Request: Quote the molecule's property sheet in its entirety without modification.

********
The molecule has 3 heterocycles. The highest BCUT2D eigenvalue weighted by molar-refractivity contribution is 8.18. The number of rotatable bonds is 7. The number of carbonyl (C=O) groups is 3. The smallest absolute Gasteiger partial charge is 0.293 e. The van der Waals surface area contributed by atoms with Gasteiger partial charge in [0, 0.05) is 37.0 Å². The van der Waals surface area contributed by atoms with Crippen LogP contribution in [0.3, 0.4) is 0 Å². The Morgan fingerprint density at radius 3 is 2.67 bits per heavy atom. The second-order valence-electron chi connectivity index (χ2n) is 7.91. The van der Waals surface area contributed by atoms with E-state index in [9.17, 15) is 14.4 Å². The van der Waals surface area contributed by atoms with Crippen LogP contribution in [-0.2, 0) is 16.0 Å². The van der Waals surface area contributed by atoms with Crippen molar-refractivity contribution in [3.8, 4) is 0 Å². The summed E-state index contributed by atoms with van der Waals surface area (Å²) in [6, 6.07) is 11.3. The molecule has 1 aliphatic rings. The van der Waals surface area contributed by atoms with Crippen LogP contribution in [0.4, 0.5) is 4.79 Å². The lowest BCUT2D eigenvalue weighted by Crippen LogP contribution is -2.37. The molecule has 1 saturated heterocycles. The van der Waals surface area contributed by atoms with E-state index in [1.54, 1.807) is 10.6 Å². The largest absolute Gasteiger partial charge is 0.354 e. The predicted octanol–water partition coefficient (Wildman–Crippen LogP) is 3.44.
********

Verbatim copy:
The molecule has 3 heterocycles. The highest BCUT2D eigenvalue weighted by molar-refractivity contribution is 8.18. The number of rotatable bonds is 7. The number of carbonyl (C=O) groups is 3. The smallest absolute Gasteiger partial charge is 0.293 e. The van der Waals surface area contributed by atoms with Gasteiger partial charge in [0, 0.05) is 37.0 Å². The van der Waals surface area contributed by atoms with Crippen LogP contribution in [0.3, 0.4) is 0 Å². The Morgan fingerprint density at radius 3 is 2.67 bits per heavy atom. The second-order valence-electron chi connectivity index (χ2n) is 7.91. The van der Waals surface area contributed by atoms with E-state index in [9.17, 15) is 14.4 Å². The van der Waals surface area contributed by atoms with Crippen LogP contribution in [-0.2, 0) is 16.0 Å². The van der Waals surface area contributed by atoms with Crippen molar-refractivity contribution in [3.8, 4) is 0 Å². The summed E-state index contributed by atoms with van der Waals surface area (Å²) in [6, 6.07) is 11.3. The molecule has 1 aliphatic rings. The van der Waals surface area contributed by atoms with Crippen LogP contribution in [0.4, 0.5) is 4.79 Å². The lowest BCUT2D eigenvalue weighted by Crippen LogP contribution is -2.37. The molecule has 1 saturated heterocycles. The van der Waals surface area contributed by atoms with E-state index in [1.54, 1.807) is 10.6 Å². The largest absolute Gasteiger partial charge is 0.354 e. The predicted octanol–water partition coefficient (Wildman–Crippen LogP) is 3.44.